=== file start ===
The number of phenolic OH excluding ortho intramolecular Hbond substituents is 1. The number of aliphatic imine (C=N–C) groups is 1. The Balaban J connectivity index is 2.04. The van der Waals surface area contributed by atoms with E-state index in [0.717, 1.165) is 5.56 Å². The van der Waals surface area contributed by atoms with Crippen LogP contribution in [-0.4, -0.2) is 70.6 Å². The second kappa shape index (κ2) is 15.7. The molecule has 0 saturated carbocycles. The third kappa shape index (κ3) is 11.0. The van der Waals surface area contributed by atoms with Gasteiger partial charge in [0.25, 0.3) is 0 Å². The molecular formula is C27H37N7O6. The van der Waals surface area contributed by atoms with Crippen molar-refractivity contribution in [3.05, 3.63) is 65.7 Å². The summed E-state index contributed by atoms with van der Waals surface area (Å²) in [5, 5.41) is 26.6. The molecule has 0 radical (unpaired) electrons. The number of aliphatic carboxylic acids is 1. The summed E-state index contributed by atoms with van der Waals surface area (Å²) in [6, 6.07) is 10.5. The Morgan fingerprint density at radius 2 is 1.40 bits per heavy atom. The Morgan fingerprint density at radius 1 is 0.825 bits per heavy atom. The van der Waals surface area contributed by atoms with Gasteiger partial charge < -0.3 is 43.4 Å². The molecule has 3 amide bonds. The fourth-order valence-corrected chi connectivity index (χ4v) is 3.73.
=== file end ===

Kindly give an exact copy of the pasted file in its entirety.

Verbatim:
The number of phenolic OH excluding ortho intramolecular Hbond substituents is 1. The number of aliphatic imine (C=N–C) groups is 1. The Balaban J connectivity index is 2.04. The van der Waals surface area contributed by atoms with E-state index in [0.717, 1.165) is 5.56 Å². The van der Waals surface area contributed by atoms with Crippen LogP contribution in [-0.4, -0.2) is 70.6 Å². The second kappa shape index (κ2) is 15.7. The molecule has 0 saturated carbocycles. The third kappa shape index (κ3) is 11.0. The van der Waals surface area contributed by atoms with Gasteiger partial charge in [0.25, 0.3) is 0 Å². The molecular formula is C27H37N7O6. The van der Waals surface area contributed by atoms with Crippen molar-refractivity contribution in [3.05, 3.63) is 65.7 Å². The summed E-state index contributed by atoms with van der Waals surface area (Å²) in [5, 5.41) is 26.6. The molecule has 0 radical (unpaired) electrons. The number of aliphatic carboxylic acids is 1. The summed E-state index contributed by atoms with van der Waals surface area (Å²) in [6, 6.07) is 10.5. The Morgan fingerprint density at radius 2 is 1.40 bits per heavy atom. The Morgan fingerprint density at radius 1 is 0.825 bits per heavy atom. The van der Waals surface area contributed by atoms with Gasteiger partial charge < -0.3 is 43.4 Å². The molecule has 3 amide bonds. The fourth-order valence-corrected chi connectivity index (χ4v) is 3.73.